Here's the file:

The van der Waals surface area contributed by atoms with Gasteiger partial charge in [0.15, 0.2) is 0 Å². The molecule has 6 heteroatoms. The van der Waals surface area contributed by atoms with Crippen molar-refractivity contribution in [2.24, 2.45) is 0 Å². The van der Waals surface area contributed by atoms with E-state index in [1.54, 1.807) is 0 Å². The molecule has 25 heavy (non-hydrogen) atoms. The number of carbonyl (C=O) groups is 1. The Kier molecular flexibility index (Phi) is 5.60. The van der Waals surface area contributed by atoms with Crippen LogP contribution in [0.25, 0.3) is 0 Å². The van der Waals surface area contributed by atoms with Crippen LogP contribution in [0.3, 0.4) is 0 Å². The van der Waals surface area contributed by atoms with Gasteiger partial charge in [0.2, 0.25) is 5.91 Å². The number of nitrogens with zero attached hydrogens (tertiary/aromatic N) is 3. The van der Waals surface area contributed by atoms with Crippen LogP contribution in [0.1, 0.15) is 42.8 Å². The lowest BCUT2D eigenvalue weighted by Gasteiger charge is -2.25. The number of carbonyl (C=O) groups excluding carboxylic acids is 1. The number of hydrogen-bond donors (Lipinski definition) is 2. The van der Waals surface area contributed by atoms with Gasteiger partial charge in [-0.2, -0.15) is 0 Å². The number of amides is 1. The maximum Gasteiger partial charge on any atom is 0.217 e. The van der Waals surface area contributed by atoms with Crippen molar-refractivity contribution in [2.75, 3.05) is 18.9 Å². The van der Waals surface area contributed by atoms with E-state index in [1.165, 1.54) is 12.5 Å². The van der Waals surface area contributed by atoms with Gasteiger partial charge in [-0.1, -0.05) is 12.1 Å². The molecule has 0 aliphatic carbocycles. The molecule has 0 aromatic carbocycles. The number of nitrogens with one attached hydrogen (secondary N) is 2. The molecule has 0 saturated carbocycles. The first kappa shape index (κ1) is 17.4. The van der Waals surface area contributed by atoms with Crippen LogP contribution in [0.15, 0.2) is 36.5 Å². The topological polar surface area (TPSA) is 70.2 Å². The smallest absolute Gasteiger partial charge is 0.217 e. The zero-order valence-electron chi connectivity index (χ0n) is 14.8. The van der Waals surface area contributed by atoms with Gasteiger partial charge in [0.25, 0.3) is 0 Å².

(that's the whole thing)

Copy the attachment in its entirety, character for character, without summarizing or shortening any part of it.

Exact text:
The van der Waals surface area contributed by atoms with Gasteiger partial charge in [0.15, 0.2) is 0 Å². The molecule has 6 heteroatoms. The van der Waals surface area contributed by atoms with Crippen molar-refractivity contribution in [2.24, 2.45) is 0 Å². The van der Waals surface area contributed by atoms with E-state index in [1.54, 1.807) is 0 Å². The molecule has 25 heavy (non-hydrogen) atoms. The number of carbonyl (C=O) groups is 1. The Kier molecular flexibility index (Phi) is 5.60. The van der Waals surface area contributed by atoms with Crippen LogP contribution in [0.25, 0.3) is 0 Å². The van der Waals surface area contributed by atoms with Crippen LogP contribution in [0.3, 0.4) is 0 Å². The van der Waals surface area contributed by atoms with Gasteiger partial charge in [0.2, 0.25) is 5.91 Å². The number of nitrogens with zero attached hydrogens (tertiary/aromatic N) is 3. The van der Waals surface area contributed by atoms with Crippen LogP contribution in [0.1, 0.15) is 42.8 Å². The lowest BCUT2D eigenvalue weighted by Gasteiger charge is -2.25. The number of carbonyl (C=O) groups excluding carboxylic acids is 1. The number of hydrogen-bond donors (Lipinski definition) is 2. The van der Waals surface area contributed by atoms with Gasteiger partial charge in [-0.2, -0.15) is 0 Å². The number of amides is 1. The maximum Gasteiger partial charge on any atom is 0.217 e. The van der Waals surface area contributed by atoms with Crippen molar-refractivity contribution in [2.75, 3.05) is 18.9 Å². The van der Waals surface area contributed by atoms with E-state index in [1.165, 1.54) is 12.5 Å². The van der Waals surface area contributed by atoms with Gasteiger partial charge in [-0.1, -0.05) is 12.1 Å². The molecule has 0 aliphatic carbocycles. The molecule has 0 aromatic carbocycles. The number of nitrogens with one attached hydrogen (secondary N) is 2. The molecule has 0 saturated carbocycles. The first kappa shape index (κ1) is 17.4. The van der Waals surface area contributed by atoms with Crippen LogP contribution in [0.15, 0.2) is 36.5 Å². The topological polar surface area (TPSA) is 70.2 Å². The smallest absolute Gasteiger partial charge is 0.217 e. The zero-order valence-electron chi connectivity index (χ0n) is 14.8. The van der Waals surface area contributed by atoms with Gasteiger partial charge in [0.25, 0.3) is 0 Å².